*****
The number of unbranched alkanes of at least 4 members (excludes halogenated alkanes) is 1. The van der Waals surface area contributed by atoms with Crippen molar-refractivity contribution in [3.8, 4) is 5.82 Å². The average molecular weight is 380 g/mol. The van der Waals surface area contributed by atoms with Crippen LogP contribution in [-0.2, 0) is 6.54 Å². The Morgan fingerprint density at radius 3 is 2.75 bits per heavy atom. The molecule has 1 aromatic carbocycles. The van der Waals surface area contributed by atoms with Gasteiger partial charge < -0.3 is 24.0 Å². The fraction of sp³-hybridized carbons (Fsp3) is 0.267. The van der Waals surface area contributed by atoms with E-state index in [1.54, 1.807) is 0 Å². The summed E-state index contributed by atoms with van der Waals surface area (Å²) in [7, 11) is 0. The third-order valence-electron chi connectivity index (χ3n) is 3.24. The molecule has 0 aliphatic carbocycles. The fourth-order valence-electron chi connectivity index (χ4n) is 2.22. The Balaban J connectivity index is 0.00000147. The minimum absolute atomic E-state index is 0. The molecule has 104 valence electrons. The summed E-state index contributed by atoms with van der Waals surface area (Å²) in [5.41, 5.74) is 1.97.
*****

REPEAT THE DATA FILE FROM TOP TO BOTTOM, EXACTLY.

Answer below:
The number of unbranched alkanes of at least 4 members (excludes halogenated alkanes) is 1. The van der Waals surface area contributed by atoms with Crippen molar-refractivity contribution in [3.8, 4) is 5.82 Å². The average molecular weight is 380 g/mol. The van der Waals surface area contributed by atoms with Crippen LogP contribution in [-0.2, 0) is 6.54 Å². The Morgan fingerprint density at radius 3 is 2.75 bits per heavy atom. The molecule has 1 aromatic carbocycles. The van der Waals surface area contributed by atoms with Gasteiger partial charge < -0.3 is 24.0 Å². The fraction of sp³-hybridized carbons (Fsp3) is 0.267. The van der Waals surface area contributed by atoms with E-state index in [1.54, 1.807) is 0 Å². The summed E-state index contributed by atoms with van der Waals surface area (Å²) in [7, 11) is 0. The third-order valence-electron chi connectivity index (χ3n) is 3.24. The molecule has 0 aliphatic carbocycles. The fourth-order valence-electron chi connectivity index (χ4n) is 2.22. The Balaban J connectivity index is 0.00000147. The minimum absolute atomic E-state index is 0. The molecule has 104 valence electrons. The summed E-state index contributed by atoms with van der Waals surface area (Å²) in [5.41, 5.74) is 1.97.